"Second Romulan War"?
The first one was so tasty, they came back for seconds.
In all seriousness, it's sort of a reference to Alan Dean Fosters' "Balance of Terror" novelization; that's the phrase he uses to refer to the Romulan incursion and Enterprise's interception. I include it here because (aside from the fact that I think it sounds cool) there are multiple descriptions of the Earth-Romulan War -- from the ENT/Novelverse, from TNG, from the TOS description, from other novels before ENT came out -- and they largely contradict each other. I realized that it can be explained nicely if Spock was actually referring to the Earth-Romulan Wars
, as a series of conflicts of various size and intensity that began a century ago and never completely ended. Only the first was even a declared war, the others are "wars" that involved different Romulan sub-nations/colonies fighting with different Federation members/colonies at different times using different weapons and technology. This way you wouldn't have to reconcile contradictory depictions of the Romulan War; they're ALL accurate, they just don't always refer to the same event.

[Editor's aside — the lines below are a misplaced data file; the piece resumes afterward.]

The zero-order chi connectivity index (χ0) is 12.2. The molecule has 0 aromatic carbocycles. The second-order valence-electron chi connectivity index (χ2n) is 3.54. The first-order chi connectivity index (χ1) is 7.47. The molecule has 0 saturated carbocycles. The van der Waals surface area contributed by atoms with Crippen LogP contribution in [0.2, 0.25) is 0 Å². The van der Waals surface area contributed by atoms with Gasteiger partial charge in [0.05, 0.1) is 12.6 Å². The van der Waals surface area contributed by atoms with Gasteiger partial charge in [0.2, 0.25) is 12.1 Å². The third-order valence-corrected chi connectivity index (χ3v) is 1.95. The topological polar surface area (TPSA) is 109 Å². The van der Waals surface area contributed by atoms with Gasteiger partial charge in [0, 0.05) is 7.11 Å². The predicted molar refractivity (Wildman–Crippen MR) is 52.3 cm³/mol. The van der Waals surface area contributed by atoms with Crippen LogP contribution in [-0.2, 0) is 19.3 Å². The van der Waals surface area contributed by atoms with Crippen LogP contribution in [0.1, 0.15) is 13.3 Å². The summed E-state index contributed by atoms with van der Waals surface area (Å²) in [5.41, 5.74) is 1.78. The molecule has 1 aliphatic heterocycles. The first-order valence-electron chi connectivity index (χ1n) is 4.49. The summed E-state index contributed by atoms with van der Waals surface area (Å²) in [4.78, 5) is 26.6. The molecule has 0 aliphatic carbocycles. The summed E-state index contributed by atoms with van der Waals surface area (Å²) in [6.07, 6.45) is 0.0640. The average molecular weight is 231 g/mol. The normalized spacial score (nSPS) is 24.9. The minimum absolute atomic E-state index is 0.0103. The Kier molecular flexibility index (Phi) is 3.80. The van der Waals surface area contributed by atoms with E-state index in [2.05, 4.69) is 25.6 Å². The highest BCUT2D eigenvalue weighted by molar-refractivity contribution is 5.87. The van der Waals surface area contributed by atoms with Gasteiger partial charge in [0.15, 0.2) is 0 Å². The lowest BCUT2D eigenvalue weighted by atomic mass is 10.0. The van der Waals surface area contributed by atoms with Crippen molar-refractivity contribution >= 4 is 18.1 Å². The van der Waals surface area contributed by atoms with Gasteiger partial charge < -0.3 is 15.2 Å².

So when Spock refers to the "primitive atomic weapons and in primitive space vessels" of the era, he's mainly referring to the colonial militias and the Earth Cargo Service who wound up fighting the bulk of the Romulan force while Starfleet had its hands full defending Sol. That early debacle, more than anything else, explains Starfleet's longstanding policy of isolation against the Romulans: they've been known to come busting out from time to time and you never know when they're going to make trouble again.
What of the assumption that the divergence began with the Kelvin Incident?
It most likely did, but I make no assumptions. On the one hand, the current movie produces have ALOT of room to maneuver and could play that any way they like, even ways that will make most of us angry and confused. My goal in writing this was to leave "wiggle room" where new information could fit without too much editing.